The Southeastern Association of Fish & Wildlife Agencies (SEAFWA) has voted unanimously to endorse member states’ fully funding the core operations of the National Bobwhite Conservation Initiative (NBCI) for an initial three-year period. This non-binding resolution paves the way for the states to build their national bobwhite restoration initiative to the full strength originally envisioned, while the fledgling Bobwhite Foundation attracts donors and eventually matures into the ability to fund the 25-state effort.
SEAFWA’s primary membership is the state wildlife management agencies of Alabama, Arkansas, Florida, Georgia, Kentucky, Louisiana, Mississippi, Missouri, North Carolina, Oklahoma, South Carolina, Tennessee, Texas, Virginia, and West Virginia, and SEAFWA is the entity that originally launched the cooperative multi-state approach to restore wild bobwhite quail populations. Two other regional associations of state wildlife agencies – the Northeastern and Midwest – also endorse the NBCI, and several of their states actively participate.
NBCI Management Board Chairman and executive director of the Virginia Department of Game & Inland Fisheries, Bob Duncan, said support for fully funding the initiative by state wildlife management agencies is appropriate because the bobwhite is a game bird for which the states have legal responsibility, the NBCI is an initiative “by the states for the states,” quail conservation is beneficial to a variety of other priority species in decline and NBCI staff can be most effective when concentrating on bobwhite conservation rather than fundraising.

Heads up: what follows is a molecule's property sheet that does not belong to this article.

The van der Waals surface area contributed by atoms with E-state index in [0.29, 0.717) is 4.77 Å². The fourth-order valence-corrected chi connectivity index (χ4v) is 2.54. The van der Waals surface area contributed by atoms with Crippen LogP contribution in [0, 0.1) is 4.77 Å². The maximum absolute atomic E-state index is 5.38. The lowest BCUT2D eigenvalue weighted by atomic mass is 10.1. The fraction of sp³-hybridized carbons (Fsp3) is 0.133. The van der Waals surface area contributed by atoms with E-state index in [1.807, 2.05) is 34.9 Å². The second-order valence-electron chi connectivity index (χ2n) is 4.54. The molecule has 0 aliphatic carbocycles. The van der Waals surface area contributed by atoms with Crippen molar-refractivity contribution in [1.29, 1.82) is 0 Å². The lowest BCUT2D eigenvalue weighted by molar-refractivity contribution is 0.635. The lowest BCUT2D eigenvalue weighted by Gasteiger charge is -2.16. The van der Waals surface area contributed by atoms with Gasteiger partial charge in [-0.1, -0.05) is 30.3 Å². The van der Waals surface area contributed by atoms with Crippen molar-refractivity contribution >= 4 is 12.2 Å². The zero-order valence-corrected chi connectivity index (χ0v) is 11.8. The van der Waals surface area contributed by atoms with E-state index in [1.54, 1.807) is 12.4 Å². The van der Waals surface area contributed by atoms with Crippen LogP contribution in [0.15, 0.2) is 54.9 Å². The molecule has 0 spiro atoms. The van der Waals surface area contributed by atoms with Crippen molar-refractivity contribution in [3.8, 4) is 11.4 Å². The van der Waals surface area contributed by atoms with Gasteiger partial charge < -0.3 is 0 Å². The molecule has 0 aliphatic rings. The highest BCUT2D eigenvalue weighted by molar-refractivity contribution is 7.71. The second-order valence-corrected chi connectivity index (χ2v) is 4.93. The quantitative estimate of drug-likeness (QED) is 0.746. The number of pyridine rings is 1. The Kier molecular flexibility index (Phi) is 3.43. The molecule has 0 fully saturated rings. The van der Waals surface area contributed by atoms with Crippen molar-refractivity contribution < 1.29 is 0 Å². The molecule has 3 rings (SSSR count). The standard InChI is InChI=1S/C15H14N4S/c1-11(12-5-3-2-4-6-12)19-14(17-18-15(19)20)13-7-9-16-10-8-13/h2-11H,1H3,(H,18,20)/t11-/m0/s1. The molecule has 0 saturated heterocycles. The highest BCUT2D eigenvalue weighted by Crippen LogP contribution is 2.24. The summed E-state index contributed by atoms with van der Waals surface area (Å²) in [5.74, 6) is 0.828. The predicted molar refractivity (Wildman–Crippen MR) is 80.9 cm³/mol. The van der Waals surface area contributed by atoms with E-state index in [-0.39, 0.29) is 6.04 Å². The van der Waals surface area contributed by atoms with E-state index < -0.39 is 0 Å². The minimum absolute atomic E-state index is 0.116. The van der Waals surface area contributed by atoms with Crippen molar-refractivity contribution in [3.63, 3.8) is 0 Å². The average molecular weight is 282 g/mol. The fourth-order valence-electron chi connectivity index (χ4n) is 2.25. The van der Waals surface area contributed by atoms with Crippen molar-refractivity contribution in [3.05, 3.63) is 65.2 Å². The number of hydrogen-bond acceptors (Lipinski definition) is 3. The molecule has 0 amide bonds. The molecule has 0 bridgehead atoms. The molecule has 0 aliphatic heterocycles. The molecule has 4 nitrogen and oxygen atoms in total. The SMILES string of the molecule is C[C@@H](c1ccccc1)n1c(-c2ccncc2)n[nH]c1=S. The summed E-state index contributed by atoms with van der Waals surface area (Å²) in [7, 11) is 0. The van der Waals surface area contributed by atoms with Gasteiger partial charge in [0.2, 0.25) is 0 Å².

“Unified, elevated support of the NBCI by the states also will inspire confidence in potential donors to the Bobwhite Foundation,” said Duncan.
To date, NBCI member states have chipped in to pay for the director position while the rest of the NBCI capacity is supported by short-term grants, such as from the National Fish and Wildlife Foundation, the U.S. Fish and Wildlife Service and the Park Cities Quail chapter of the Texas Quail Coalition.
“The time is right for the states to step up en mass and raise their NBCI support to a higher level,” Duncan said. “Such leadership by the bobwhite states would send a clear signal to their partners and sportsmen that bobwhite restoration is a top priority. NBCI’s small staff has made enormous strides at the national and regional levels to help states identify and deal with obstacles and opportunities in the bobwhite restoration effort. But bobwhites didn’t disappear overnight and they won’t reappear overnight.
“What NBCI staff is doing for bobwhites is what no state can do alone … keep the species in the national conservation dialogue, and continue to identify national and regional opportunities to restore wild populations and do so with the cumulative weight of 25 states. NBCI needs to spend more time on behalf of bobwhites and the states, and less time trying to find continued funding. We also need to be much more active in grasslands issues, in mine reclamation issues, and in building and maintaining the online tools and national bobwhite databases the states need,” said Duncan.
Headquartered at the University of Tennessee, NBCI is a project of the National Bobwhite Technical Committee (NBTC) to elevate bobwhite quail recovery from an individual state-by-state proposition to a range-wide, policy-level leadership endeavor. The committee is comprised of representatives of state fish and wildlife agencies, academic research institutions and non-governmental conservation organizations. Policy guidance is provided by the NBCI Management Board, with each state wildlife agency director represented. NBCI is funded by the National Fish & Wildlife Foundation, two dozen state wildlife management agencies, the Association of Fish and Wildlife Agencies, Southern Company and the Park Cities Chapter of the Texas Quail Coalition.